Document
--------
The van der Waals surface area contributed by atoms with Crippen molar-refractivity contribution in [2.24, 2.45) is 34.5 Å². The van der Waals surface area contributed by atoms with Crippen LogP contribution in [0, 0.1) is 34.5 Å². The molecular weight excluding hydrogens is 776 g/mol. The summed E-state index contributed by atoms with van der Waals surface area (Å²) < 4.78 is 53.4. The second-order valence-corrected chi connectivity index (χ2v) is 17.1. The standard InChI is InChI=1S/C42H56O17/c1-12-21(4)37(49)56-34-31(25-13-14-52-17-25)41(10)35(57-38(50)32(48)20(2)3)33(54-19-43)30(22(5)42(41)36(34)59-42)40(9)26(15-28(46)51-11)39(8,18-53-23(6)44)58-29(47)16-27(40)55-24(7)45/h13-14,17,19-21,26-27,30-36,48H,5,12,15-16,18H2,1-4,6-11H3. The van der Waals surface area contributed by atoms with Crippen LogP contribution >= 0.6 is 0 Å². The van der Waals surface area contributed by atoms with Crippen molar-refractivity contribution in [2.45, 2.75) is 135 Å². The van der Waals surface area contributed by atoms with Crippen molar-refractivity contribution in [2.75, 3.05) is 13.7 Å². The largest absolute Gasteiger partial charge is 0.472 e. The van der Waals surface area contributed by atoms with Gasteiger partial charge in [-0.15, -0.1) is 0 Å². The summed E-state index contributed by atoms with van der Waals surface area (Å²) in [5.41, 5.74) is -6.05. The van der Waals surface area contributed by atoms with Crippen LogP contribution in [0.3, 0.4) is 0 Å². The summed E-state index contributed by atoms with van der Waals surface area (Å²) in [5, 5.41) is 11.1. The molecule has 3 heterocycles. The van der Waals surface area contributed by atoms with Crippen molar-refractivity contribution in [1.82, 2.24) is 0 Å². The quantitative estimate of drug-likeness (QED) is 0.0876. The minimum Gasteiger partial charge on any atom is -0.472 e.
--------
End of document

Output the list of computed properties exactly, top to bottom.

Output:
The van der Waals surface area contributed by atoms with Crippen molar-refractivity contribution in [2.24, 2.45) is 34.5 Å². The van der Waals surface area contributed by atoms with Crippen LogP contribution in [0, 0.1) is 34.5 Å². The molecular weight excluding hydrogens is 776 g/mol. The summed E-state index contributed by atoms with van der Waals surface area (Å²) < 4.78 is 53.4. The second-order valence-corrected chi connectivity index (χ2v) is 17.1. The standard InChI is InChI=1S/C42H56O17/c1-12-21(4)37(49)56-34-31(25-13-14-52-17-25)41(10)35(57-38(50)32(48)20(2)3)33(54-19-43)30(22(5)42(41)36(34)59-42)40(9)26(15-28(46)51-11)39(8,18-53-23(6)44)58-29(47)16-27(40)55-24(7)45/h13-14,17,19-21,26-27,30-36,48H,5,12,15-16,18H2,1-4,6-11H3. The van der Waals surface area contributed by atoms with Crippen LogP contribution >= 0.6 is 0 Å². The van der Waals surface area contributed by atoms with Crippen molar-refractivity contribution in [2.45, 2.75) is 135 Å². The van der Waals surface area contributed by atoms with Crippen molar-refractivity contribution in [2.75, 3.05) is 13.7 Å². The largest absolute Gasteiger partial charge is 0.472 e. The van der Waals surface area contributed by atoms with Gasteiger partial charge in [-0.15, -0.1) is 0 Å². The summed E-state index contributed by atoms with van der Waals surface area (Å²) in [5.41, 5.74) is -6.05. The van der Waals surface area contributed by atoms with Crippen LogP contribution in [0.3, 0.4) is 0 Å². The summed E-state index contributed by atoms with van der Waals surface area (Å²) in [5, 5.41) is 11.1. The molecule has 3 heterocycles. The van der Waals surface area contributed by atoms with Crippen molar-refractivity contribution in [1.82, 2.24) is 0 Å². The quantitative estimate of drug-likeness (QED) is 0.0876. The minimum Gasteiger partial charge on any atom is -0.472 e.